Congestive Heart Failure Symptoms

In the earliest stages of heart failure, the body tries to compensate for the decreasing blood flow by building up the heart muscle so that it actually becomes larger and pumps harder. Eventually the heart weakens and symptoms begin to appear. Congenital heart failure may have additional symptoms that depend on the side of the heart that is affected.

Left-Sided Heart Failure Symptoms

The left atrium and the left ventricle are responsible for receiving fresh, oxygenated blood from the lungs and pumping it out to your organs and tissues. If that side of the heart is weak or damaged, fluids back up into the lungs, causing the following symptoms:

  • shortness of breath, due to fluids in the lungs (pulmonary edema)
  • fatigue, due to a lack of oxygen in your blood and the heart’s inability to pump nutrient-rich blood through your body
  • coughing, as your lungs attempt to expel some of the excess fluid, which may have a pink color due to blood content.

Heart Failure -  Cyanosis - HealthTree.comRight-Sided Heart Failure Symptoms

If the right atrium and right ventricle are malfunctioning, then blood flow through the heart to the lungs is impaired. This means that oxygen-depleted blood isn’t getting replenished with oxygen and nutrients as well as it should. Fluid backs up in your veins, causing these symptoms:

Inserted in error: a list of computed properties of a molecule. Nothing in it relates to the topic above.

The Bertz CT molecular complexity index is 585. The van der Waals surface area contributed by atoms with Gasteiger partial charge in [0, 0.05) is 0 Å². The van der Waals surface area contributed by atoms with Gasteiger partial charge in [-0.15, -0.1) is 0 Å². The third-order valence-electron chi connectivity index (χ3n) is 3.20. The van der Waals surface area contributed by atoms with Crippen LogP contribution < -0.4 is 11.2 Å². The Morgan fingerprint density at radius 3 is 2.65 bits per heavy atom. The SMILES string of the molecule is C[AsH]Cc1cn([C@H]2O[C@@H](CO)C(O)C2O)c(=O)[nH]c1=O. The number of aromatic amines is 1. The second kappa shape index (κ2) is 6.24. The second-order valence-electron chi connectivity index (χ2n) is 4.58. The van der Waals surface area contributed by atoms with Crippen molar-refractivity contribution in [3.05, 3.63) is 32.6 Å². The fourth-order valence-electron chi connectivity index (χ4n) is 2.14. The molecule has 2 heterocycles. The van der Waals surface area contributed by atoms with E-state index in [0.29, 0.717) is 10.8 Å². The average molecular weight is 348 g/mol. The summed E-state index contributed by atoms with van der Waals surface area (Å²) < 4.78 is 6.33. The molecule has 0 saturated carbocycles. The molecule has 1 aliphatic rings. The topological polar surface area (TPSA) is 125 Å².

• swollen feet, ankles and legs (peripheral edema)
  • swelling of the liver and fluid in the abdominal cavity (ascites)
  • increased urination frequency, particularly at night
  • possible kidney failure due to increased congestion in the kidney circulation

If the kidneys are affected, timely treatment for right-sided heart failure is essential in order to restore proper circulation and save kidney function.

Other Signs of Congestive Heart Failure

Eventually, the heart becomes weaker as it struggles to keep pumping blood to the lungs, tissues and other organs. As the body is deprived of oxygen and nutrients, the signs of congestive heart failure become more evident.

  • increasing fatigue from any exertion, particularly climbing stairs, as the muscles start to feel the lack of oxygen
  • breathlessness as the lungs fill with fluid, even while lying down
  • cyanosis, where the skin takes on a bluish tone, particularly on the ears and nose
  • enlargement of the liver, as the congestion backs up fluids in the liver
  • weight gain from the retention of fluid
  • chest pain
  • indigestion accompanied by a decrease in appetite
  • confusion and memory lapses as your brain suffers a lack of oxygen
  • an irregular pulse, accompanied by clammy skin and swelling in the veins of the neck.

Report any new symptoms or changes in existing symptoms to your physician.